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Suppose I wish to propose a challenge to quantify the "degree of concentration of wealth" as it pertains to "rep" on various Stack Exchange boards. The measure being used, the Gini index, is formally called a generalized inequality index, which is unfortunately too formal and too general.

Specifically, I'm looking at "rep" concentration as a measure of how acutely a large community is represented by a small number of individuals.

Is there a single word or expression that describes this quality? Something along the lines of "cabalistic-ness", or "activity concentrated-ness", if these were actual words?

One might invoke the same quality in other situations as well. For example, if a particular gaming website claims to have ten million users, but 10,000 particular users account for 98% of all gaming hours logged, one would say this is a _____ gaming site, or a gaming site with acute _______.

In casual conversation, the only adjective I've heard that alludes to this meaning is inbred, but I'd like to avoid the negative connotations associated with that word if possible.

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    Why isn't your term, concentration, appropriate, as discussed here
    – bib
    Oct 29 '14 at 20:37
  • @bib: If I asked "How concentrated is this gaming site?", or "How concentrated is rep on english.SE?", barring a lengthy explanation later on, few people would deduce what I'm talking about. Having to explain "degree of concentration of wealth" or "degree of concentration of activity" isn't the end of the world, but I'm genuinely interested in knowing whether there's a term in the English language that concisely embodies this concept. It strikes me as common enough that somebody, somewhere might have coined a term for it.
    – COTO
    Oct 29 '14 at 22:58
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Perhaps merely including a scale-based quantifier would be sufficient to indicate the degree of relativity between values? Something in the form of , such as 'wealth index' or 'cohort dominance'?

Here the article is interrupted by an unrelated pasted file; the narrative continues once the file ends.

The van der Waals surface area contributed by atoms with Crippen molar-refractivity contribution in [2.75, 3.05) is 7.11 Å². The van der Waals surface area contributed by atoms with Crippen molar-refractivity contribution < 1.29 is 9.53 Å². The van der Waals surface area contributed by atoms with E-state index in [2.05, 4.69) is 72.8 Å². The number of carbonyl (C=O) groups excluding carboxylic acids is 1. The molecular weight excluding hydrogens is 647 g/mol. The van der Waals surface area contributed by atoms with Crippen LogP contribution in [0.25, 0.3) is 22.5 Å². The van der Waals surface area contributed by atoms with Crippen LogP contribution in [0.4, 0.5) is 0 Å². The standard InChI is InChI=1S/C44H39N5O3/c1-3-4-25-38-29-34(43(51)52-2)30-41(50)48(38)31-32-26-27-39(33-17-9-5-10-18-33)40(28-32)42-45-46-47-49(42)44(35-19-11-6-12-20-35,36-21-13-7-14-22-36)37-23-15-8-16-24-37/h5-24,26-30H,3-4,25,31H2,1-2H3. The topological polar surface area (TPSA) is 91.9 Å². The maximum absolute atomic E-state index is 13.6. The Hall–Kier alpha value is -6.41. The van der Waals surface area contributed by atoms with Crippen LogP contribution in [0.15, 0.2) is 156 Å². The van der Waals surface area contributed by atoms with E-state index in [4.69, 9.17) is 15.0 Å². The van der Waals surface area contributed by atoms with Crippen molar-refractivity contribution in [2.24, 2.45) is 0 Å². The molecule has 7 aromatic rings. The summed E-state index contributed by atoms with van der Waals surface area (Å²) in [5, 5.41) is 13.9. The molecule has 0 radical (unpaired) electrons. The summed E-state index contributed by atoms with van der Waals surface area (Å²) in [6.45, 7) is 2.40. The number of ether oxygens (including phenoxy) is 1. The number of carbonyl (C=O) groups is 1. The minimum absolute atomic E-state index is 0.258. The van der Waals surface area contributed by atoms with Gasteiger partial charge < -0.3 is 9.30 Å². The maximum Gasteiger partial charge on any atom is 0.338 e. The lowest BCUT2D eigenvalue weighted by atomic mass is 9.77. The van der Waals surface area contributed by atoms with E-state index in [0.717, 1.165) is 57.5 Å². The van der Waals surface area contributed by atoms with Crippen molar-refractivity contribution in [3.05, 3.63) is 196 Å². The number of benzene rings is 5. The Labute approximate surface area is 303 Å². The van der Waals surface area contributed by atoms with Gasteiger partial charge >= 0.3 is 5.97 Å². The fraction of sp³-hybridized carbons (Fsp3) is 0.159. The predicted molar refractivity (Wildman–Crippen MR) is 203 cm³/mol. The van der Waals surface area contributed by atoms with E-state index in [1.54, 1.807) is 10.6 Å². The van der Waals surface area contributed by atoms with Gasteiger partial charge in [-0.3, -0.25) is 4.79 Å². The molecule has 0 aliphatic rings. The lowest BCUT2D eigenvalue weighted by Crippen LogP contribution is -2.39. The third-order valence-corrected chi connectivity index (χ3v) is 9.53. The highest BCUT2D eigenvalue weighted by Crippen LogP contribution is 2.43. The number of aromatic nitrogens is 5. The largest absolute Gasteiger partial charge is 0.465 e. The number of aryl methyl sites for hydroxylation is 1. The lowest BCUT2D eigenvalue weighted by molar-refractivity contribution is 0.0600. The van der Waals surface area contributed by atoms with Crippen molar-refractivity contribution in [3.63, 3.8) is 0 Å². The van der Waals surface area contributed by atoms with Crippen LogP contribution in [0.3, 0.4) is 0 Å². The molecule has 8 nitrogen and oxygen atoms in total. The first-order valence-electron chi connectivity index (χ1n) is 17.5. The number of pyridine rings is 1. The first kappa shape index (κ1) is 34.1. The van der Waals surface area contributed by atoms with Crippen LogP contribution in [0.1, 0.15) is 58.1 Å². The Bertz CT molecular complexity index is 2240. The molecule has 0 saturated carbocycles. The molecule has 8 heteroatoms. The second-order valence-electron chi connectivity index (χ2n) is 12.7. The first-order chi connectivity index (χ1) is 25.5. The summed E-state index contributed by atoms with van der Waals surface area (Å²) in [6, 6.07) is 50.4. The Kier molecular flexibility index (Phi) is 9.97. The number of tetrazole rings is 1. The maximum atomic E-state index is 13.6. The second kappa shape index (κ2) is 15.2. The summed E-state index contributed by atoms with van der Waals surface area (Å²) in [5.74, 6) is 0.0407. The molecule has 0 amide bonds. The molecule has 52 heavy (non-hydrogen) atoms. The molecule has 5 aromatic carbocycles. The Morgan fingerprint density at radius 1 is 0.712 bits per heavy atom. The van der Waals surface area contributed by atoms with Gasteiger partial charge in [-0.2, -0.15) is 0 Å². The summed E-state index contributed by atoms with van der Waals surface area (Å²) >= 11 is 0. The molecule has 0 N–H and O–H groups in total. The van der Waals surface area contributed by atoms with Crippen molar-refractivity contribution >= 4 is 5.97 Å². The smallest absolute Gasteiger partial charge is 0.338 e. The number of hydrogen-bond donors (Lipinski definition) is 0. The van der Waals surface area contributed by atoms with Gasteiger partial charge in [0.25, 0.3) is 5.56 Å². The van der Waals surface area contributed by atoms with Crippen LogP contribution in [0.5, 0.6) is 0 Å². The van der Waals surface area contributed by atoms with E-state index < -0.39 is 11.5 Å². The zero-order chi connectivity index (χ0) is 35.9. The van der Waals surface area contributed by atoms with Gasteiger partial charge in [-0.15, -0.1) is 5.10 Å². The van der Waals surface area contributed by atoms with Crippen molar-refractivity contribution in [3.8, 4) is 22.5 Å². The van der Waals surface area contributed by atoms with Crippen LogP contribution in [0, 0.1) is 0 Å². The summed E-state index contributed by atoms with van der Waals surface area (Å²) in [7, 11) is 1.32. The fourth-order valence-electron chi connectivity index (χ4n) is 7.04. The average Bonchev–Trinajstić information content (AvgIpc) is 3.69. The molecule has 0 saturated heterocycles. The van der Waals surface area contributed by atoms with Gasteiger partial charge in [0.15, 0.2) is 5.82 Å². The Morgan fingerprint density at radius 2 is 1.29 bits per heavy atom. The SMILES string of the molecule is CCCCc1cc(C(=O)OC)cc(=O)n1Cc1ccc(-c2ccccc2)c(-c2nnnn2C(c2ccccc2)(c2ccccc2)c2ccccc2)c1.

In a general sense, concepts such as 'focused popularity' or 'loyalist gravity' might be closer towards describing more concentrated activity among few. I think statistics and economics are going to yield the most likely candidates here overall.

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  • "Cohort dominance" is an excellent suggestion. Barring any "miracle words" popping out of the woodwork, I'll surely use that. Thank you for the feedback.
    – COTO
    Oct 30 '14 at 23:10
  • Incidentally, a gentleman offsite suggested oligocentric (or oligocentricity, as an adjectival noun), which aren't words in any English dictionary, but whose meaning could be deduced by most English speakers through simple composition. What is your take on that?
    – COTO
    Oct 30 '14 at 23:18
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    Oh, oligocentricity is a great one too! It's quite concise and certainly implicates a distinctly small quantity. Along those lines, monocentricity might also provide a demonstrable contrast against polycentricity, inferring change in concentration towards either end.
    – Derezzed
    Oct 30 '14 at 23:32

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